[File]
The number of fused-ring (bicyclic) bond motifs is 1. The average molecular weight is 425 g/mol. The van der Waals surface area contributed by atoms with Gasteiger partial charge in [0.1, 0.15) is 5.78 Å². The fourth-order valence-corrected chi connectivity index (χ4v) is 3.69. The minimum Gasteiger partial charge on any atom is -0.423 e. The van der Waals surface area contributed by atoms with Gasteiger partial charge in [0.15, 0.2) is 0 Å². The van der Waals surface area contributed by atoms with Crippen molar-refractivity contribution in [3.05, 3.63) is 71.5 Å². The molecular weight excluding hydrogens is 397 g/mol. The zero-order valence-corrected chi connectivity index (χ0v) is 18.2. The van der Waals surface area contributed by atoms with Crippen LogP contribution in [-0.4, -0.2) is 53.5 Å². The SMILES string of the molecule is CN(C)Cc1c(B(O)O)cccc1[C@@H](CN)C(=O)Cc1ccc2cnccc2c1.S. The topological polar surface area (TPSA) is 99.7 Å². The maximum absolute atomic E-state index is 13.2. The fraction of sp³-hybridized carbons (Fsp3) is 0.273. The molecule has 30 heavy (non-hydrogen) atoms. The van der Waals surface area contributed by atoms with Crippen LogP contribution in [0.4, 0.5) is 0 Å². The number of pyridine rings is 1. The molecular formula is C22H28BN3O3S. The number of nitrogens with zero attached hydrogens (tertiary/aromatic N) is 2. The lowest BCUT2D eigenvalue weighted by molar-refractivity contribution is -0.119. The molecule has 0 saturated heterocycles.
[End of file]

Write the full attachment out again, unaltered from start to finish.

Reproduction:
The number of fused-ring (bicyclic) bond motifs is 1. The average molecular weight is 425 g/mol. The van der Waals surface area contributed by atoms with Gasteiger partial charge in [0.1, 0.15) is 5.78 Å². The fourth-order valence-corrected chi connectivity index (χ4v) is 3.69. The minimum Gasteiger partial charge on any atom is -0.423 e. The van der Waals surface area contributed by atoms with Gasteiger partial charge in [0.15, 0.2) is 0 Å². The van der Waals surface area contributed by atoms with Crippen molar-refractivity contribution in [3.05, 3.63) is 71.5 Å². The molecular weight excluding hydrogens is 397 g/mol. The zero-order valence-corrected chi connectivity index (χ0v) is 18.2. The van der Waals surface area contributed by atoms with Crippen LogP contribution in [-0.4, -0.2) is 53.5 Å². The SMILES string of the molecule is CN(C)Cc1c(B(O)O)cccc1[C@@H](CN)C(=O)Cc1ccc2cnccc2c1.S. The topological polar surface area (TPSA) is 99.7 Å². The maximum absolute atomic E-state index is 13.2. The fraction of sp³-hybridized carbons (Fsp3) is 0.273. The molecule has 30 heavy (non-hydrogen) atoms. The van der Waals surface area contributed by atoms with Crippen LogP contribution in [0.4, 0.5) is 0 Å². The number of pyridine rings is 1. The molecular formula is C22H28BN3O3S. The number of nitrogens with zero attached hydrogens (tertiary/aromatic N) is 2. The lowest BCUT2D eigenvalue weighted by molar-refractivity contribution is -0.119. The molecule has 0 saturated heterocycles.